Skip to Content


« Back to Glossary Index

**Botanical Characteristics**:
Cashew tree is a large, evergreen plant that can grow up to 14 meters tall.
– Leaves are spirally arranged, leathery textured, and elliptic to obovate.
– Flowers are small, pale green, turning reddish, with five slender petals.
– The fruit of the cashew tree is an accessory fruit, with the true fruit being a kidney-shaped drupe.
– The largest cashew tree covers an area of around 7,500 square meters.

**Cultivation and Production**:
Cashew is native to tropical South America and is cultivated in tropics between 25°N and 25°S.
– Traditional cashew trees take three years to start production, while dwarf varieties start producing after the first year.
– Global production of cashew nuts in 2021 was 3.7 million tonnes.
– Ivory Coast and India led with a combined 43% of the world total.
– Grafting and modern technologies improve cashew nut yields, with dwarf varieties yielding over a ton per hectare.

**Trade and Economic Impact**:
– Top exporters of cashew nuts in 2021 were Ghana, Tanzania, Guinea-Bissau, Nigeria, and Ivory Coast.
– Ivory Coast was the top African exporter in 2014.
– Fluctuations in prices and poor working conditions have caused industry discontent.
– Almost all African cashews produced between 2000 and 2019 were exported as raw nuts.
– The African Cashew Alliance aims to promote Africa’s cashew processing capabilities.

**Uses and Applications**:
– Cashews are rich in nutrients like copper, manganese, and thiamin, providing 553kcal per 100g with high fat and protein content.
– Cashews are used in various cuisines for garnishing, curries, and sweets.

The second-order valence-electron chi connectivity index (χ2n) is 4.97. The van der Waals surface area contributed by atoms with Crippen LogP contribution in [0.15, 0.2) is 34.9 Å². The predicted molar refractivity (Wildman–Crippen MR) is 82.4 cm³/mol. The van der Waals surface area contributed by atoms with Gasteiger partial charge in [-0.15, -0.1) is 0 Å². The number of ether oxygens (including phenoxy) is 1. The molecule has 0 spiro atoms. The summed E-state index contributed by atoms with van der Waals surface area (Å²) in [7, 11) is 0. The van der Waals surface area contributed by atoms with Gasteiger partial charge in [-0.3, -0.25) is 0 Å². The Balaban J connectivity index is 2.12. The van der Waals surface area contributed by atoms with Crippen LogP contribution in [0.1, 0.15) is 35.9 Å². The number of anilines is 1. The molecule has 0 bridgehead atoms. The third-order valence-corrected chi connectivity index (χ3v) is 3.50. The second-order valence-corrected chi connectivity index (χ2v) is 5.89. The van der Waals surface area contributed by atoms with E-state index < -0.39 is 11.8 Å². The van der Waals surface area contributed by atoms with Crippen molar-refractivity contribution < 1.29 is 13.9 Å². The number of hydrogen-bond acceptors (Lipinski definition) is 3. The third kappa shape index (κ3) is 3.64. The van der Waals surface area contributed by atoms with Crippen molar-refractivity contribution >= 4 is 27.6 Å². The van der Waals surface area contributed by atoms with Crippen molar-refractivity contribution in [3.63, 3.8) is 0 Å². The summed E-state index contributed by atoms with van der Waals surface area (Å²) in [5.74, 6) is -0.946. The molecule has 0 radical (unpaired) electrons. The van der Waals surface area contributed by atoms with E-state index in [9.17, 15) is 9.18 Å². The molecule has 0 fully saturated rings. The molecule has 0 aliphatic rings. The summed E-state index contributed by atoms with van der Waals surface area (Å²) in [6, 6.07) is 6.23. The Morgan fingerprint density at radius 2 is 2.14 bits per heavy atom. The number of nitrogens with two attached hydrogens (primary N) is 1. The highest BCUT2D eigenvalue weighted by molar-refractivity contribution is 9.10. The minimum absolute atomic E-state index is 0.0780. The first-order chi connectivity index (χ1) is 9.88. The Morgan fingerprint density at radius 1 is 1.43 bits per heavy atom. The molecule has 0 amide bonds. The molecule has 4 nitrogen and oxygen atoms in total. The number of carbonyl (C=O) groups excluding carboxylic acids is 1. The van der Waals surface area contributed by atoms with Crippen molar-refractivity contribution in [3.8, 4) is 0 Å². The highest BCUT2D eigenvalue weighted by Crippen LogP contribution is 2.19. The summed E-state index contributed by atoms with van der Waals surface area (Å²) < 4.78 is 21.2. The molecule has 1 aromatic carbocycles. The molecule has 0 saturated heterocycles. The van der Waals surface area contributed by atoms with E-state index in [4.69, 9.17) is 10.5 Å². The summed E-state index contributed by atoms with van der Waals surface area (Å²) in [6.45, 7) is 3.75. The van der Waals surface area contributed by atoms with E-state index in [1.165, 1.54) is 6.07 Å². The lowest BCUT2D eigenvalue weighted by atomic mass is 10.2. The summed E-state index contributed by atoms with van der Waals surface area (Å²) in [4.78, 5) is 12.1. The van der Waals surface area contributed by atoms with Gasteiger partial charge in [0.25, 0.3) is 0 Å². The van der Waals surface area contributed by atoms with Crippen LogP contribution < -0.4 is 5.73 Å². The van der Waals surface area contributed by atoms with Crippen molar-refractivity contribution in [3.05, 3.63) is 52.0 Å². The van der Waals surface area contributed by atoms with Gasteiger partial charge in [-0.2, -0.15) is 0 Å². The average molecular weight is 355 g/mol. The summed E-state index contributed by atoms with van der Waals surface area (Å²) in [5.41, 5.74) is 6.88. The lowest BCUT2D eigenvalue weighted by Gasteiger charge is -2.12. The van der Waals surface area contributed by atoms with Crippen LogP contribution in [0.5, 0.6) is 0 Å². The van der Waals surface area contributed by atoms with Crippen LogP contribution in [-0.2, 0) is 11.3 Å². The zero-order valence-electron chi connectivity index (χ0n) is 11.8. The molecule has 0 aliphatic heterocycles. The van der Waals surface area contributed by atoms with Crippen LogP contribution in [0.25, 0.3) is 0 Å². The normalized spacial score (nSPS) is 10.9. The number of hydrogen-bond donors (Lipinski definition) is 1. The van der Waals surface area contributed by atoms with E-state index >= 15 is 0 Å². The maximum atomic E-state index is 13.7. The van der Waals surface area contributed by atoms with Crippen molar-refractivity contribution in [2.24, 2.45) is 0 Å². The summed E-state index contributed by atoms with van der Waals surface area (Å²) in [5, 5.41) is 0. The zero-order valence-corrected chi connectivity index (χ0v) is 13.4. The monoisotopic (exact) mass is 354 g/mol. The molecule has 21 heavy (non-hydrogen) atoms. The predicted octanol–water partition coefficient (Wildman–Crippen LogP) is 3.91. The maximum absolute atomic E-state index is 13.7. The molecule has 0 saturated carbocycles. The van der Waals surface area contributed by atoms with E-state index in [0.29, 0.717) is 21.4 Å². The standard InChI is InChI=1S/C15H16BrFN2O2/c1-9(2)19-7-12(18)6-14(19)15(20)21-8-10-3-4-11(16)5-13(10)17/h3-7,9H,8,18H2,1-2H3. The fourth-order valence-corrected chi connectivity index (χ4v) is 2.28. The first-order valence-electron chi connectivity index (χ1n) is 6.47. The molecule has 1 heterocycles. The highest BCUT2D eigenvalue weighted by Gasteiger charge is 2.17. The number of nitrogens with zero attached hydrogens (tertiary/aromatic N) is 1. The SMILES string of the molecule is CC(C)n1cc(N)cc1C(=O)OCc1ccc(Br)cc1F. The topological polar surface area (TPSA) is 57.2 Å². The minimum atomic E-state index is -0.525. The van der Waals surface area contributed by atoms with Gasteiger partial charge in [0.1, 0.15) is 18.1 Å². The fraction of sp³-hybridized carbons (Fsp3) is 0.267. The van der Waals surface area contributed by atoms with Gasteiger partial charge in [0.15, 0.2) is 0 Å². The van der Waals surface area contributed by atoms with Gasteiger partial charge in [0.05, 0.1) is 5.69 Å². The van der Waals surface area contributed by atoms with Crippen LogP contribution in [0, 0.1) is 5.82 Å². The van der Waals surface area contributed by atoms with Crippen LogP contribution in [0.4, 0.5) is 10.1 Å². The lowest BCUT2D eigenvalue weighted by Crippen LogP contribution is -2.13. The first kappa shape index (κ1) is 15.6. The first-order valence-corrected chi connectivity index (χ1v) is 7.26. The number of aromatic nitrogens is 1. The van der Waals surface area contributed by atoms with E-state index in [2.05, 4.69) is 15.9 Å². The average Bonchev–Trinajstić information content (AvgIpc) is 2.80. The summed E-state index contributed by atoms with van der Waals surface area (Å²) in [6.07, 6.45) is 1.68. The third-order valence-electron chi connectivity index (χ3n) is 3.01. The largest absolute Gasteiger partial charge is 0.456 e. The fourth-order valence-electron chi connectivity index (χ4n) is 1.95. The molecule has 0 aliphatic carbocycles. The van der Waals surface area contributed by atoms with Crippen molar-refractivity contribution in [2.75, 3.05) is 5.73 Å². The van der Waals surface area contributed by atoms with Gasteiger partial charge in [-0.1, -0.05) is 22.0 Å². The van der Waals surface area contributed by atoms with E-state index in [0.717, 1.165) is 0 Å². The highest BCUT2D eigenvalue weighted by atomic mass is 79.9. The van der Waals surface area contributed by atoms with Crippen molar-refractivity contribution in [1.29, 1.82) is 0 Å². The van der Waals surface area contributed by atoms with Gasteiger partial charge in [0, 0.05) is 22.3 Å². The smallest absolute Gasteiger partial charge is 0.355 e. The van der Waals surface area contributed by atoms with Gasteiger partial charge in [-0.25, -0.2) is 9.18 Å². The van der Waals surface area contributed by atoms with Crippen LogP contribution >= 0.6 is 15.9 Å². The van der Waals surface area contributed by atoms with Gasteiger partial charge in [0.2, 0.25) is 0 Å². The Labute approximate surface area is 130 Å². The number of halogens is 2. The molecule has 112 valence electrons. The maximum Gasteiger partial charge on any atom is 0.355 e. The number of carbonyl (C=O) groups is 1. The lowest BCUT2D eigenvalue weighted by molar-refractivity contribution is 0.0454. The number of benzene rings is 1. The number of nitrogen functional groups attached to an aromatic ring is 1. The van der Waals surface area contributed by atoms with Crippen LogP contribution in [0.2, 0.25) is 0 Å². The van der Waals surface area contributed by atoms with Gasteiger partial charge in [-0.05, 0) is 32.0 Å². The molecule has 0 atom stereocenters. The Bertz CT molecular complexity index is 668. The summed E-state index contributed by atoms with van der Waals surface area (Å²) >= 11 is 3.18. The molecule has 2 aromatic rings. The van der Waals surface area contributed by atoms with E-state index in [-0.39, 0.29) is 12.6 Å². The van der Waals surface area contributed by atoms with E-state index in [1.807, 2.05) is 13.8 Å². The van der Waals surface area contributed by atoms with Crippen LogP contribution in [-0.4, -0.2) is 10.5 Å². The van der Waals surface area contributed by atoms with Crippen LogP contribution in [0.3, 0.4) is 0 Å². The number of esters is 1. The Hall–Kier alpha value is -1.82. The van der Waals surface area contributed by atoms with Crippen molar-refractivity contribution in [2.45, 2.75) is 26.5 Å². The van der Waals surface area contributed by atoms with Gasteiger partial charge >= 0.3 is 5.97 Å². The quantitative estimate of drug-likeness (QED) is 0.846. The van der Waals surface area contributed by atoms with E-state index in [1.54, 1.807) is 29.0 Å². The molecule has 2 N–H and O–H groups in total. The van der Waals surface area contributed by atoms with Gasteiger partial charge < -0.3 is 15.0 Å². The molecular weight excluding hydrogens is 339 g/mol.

Cashew husks are used in industrial applications like composites and biopolymers.
Cashew sprouts can be eaten raw or cooked.
Cashew apples can be eaten fresh, cooked, or fermented, and are used to make preserves, chutneys, jams, and alcoholic beverages.

**Toxicity and Industrial Applications**:
– Cashews are a less frequent allergen, causing allergic reactions in up to 6% of children and 3% of adults.
Cashew nut shell oil compounds can cause contact dermatitis.
Cashew nut oil is derived from pressing cashew nuts and used for cooking or salad dressing.
Cashew nutshell liquid (CNSL) is a natural resin used in various industrial applications.
– CNSL composition includes anacardic acids, cardol, and cardanol, which can be modified for biobased monomers with diverse applications.

Cashew (Wikipedia)

Cashew is the common name of a tropical evergreen tree Anacardium occidentale, in the family Anacardiaceae. It is native to South America and is the source of the cashew nut and the cashew apple, an accessory fruit. The tree can grow as tall as 14 metres (46 feet), but the dwarf cultivars, growing up to 6 m (20 ft), prove more profitable, with earlier maturity and greater yields. The cashew nut is edible and is eaten on its own as a snack, used in recipes, or processed into cashew cheese or cashew butter. The nut is often simply called a 'cashew'. Cashew can cause allergies triggered by the proteins found in the nuts.

Ripe fruit and attached drupe, which contains the edible seed
Scientific classification Edit this classification
Kingdom: Plantae
Clade: Tracheophytes
Clade: Angiosperms
Clade: Eudicots
Clade: Rosids
Order: Sapindales
Family: Anacardiaceae
Genus: Anacardium
A. occidentale
Binomial name
Anacardium occidentale

In 2019, four million tonnes of cashew nuts were produced globally, with Ivory Coast and India the leading producers. As well as the nut and fruit, the plant has several other uses. The shell of the cashew seed yields derivatives that can be used in many applications including lubricants, waterproofing, paints, and, starting in World War II, arms production.[full citation needed] The cashew apple is a light reddish to yellow fruit, whose pulp and juice can be processed into a sweet, astringent fruit drink or fermented and distilled into liquor.

« Back to Glossary Index